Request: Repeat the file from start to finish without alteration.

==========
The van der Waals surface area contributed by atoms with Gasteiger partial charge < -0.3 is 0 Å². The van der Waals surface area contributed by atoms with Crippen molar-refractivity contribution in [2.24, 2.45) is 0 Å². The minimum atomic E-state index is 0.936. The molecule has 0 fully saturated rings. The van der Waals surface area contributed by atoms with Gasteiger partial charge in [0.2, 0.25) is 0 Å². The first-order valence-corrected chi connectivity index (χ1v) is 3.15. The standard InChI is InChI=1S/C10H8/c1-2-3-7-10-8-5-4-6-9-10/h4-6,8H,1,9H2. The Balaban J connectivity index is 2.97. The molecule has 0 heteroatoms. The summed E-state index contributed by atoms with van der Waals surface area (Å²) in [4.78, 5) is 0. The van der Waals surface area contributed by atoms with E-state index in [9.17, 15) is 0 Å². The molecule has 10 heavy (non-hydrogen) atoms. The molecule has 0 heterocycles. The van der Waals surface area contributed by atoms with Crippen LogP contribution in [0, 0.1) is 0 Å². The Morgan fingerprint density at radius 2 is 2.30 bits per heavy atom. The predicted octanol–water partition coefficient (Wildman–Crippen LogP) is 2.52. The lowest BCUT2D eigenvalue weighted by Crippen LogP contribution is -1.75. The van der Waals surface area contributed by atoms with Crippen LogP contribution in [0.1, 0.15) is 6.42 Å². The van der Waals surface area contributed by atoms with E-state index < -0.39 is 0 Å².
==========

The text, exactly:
The van der Waals surface area contributed by atoms with Gasteiger partial charge < -0.3 is 0 Å². The van der Waals surface area contributed by atoms with Crippen molar-refractivity contribution in [2.24, 2.45) is 0 Å². The minimum atomic E-state index is 0.936. The molecule has 0 fully saturated rings. The van der Waals surface area contributed by atoms with Gasteiger partial charge in [0.2, 0.25) is 0 Å². The first-order valence-corrected chi connectivity index (χ1v) is 3.15. The standard InChI is InChI=1S/C10H8/c1-2-3-7-10-8-5-4-6-9-10/h4-6,8H,1,9H2. The Balaban J connectivity index is 2.97. The molecule has 0 heteroatoms. The summed E-state index contributed by atoms with van der Waals surface area (Å²) in [4.78, 5) is 0. The van der Waals surface area contributed by atoms with E-state index in [9.17, 15) is 0 Å². The molecule has 10 heavy (non-hydrogen) atoms. The molecule has 0 heterocycles. The van der Waals surface area contributed by atoms with Crippen LogP contribution in [0, 0.1) is 0 Å². The Morgan fingerprint density at radius 2 is 2.30 bits per heavy atom. The predicted octanol–water partition coefficient (Wildman–Crippen LogP) is 2.52. The lowest BCUT2D eigenvalue weighted by Crippen LogP contribution is -1.75. The van der Waals surface area contributed by atoms with Crippen LogP contribution in [0.1, 0.15) is 6.42 Å². The van der Waals surface area contributed by atoms with E-state index < -0.39 is 0 Å².